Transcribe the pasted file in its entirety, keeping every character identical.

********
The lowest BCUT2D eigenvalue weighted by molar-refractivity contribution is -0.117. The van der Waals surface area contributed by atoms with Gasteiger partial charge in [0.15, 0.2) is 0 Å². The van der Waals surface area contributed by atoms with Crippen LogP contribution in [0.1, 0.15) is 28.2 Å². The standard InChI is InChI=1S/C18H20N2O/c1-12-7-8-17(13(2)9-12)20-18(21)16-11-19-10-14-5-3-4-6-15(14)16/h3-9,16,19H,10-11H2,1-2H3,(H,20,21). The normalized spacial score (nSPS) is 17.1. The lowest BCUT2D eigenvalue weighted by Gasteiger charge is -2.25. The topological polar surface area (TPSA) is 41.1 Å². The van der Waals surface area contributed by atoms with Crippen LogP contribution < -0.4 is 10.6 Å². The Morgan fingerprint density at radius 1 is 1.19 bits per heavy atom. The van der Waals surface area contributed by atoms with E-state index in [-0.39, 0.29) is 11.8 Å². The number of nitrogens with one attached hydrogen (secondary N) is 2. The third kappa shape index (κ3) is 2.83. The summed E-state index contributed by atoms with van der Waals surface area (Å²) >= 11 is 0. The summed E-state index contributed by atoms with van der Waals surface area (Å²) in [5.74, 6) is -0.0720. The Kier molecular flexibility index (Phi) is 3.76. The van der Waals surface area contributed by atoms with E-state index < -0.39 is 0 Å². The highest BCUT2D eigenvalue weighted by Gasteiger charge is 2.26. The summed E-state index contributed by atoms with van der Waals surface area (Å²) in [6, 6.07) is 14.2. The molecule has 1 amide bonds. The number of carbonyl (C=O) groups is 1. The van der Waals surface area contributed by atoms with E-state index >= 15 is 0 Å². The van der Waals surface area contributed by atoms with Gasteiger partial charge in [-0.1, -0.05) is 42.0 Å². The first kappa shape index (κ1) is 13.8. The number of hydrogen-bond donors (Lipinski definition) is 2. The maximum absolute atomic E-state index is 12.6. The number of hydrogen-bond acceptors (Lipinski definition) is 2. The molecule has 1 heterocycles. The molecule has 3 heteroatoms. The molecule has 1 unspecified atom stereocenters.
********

The lowest BCUT2D eigenvalue weighted by molar-refractivity contribution is -0.117. The van der Waals surface area contributed by atoms with Gasteiger partial charge in [0.15, 0.2) is 0 Å². The van der Waals surface area contributed by atoms with Crippen LogP contribution in [0.1, 0.15) is 28.2 Å². The standard InChI is InChI=1S/C18H20N2O/c1-12-7-8-17(13(2)9-12)20-18(21)16-11-19-10-14-5-3-4-6-15(14)16/h3-9,16,19H,10-11H2,1-2H3,(H,20,21). The normalized spacial score (nSPS) is 17.1. The lowest BCUT2D eigenvalue weighted by Gasteiger charge is -2.25. The topological polar surface area (TPSA) is 41.1 Å². The van der Waals surface area contributed by atoms with Crippen LogP contribution < -0.4 is 10.6 Å². The Morgan fingerprint density at radius 1 is 1.19 bits per heavy atom. The van der Waals surface area contributed by atoms with E-state index in [-0.39, 0.29) is 11.8 Å². The number of nitrogens with one attached hydrogen (secondary N) is 2. The third kappa shape index (κ3) is 2.83. The summed E-state index contributed by atoms with van der Waals surface area (Å²) >= 11 is 0. The summed E-state index contributed by atoms with van der Waals surface area (Å²) in [5.74, 6) is -0.0720. The Kier molecular flexibility index (Phi) is 3.76. The van der Waals surface area contributed by atoms with E-state index < -0.39 is 0 Å². The highest BCUT2D eigenvalue weighted by Gasteiger charge is 2.26. The summed E-state index contributed by atoms with van der Waals surface area (Å²) in [6, 6.07) is 14.2. The molecule has 1 amide bonds. The number of carbonyl (C=O) groups is 1. The van der Waals surface area contributed by atoms with E-state index >= 15 is 0 Å². The van der Waals surface area contributed by atoms with Gasteiger partial charge in [-0.1, -0.05) is 42.0 Å². The first kappa shape index (κ1) is 13.8. The number of hydrogen-bond donors (Lipinski definition) is 2. The maximum absolute atomic E-state index is 12.6. The number of hydrogen-bond acceptors (Lipinski definition) is 2. The molecule has 1 heterocycles. The molecule has 3 heteroatoms. The molecule has 1 unspecified atom stereocenters.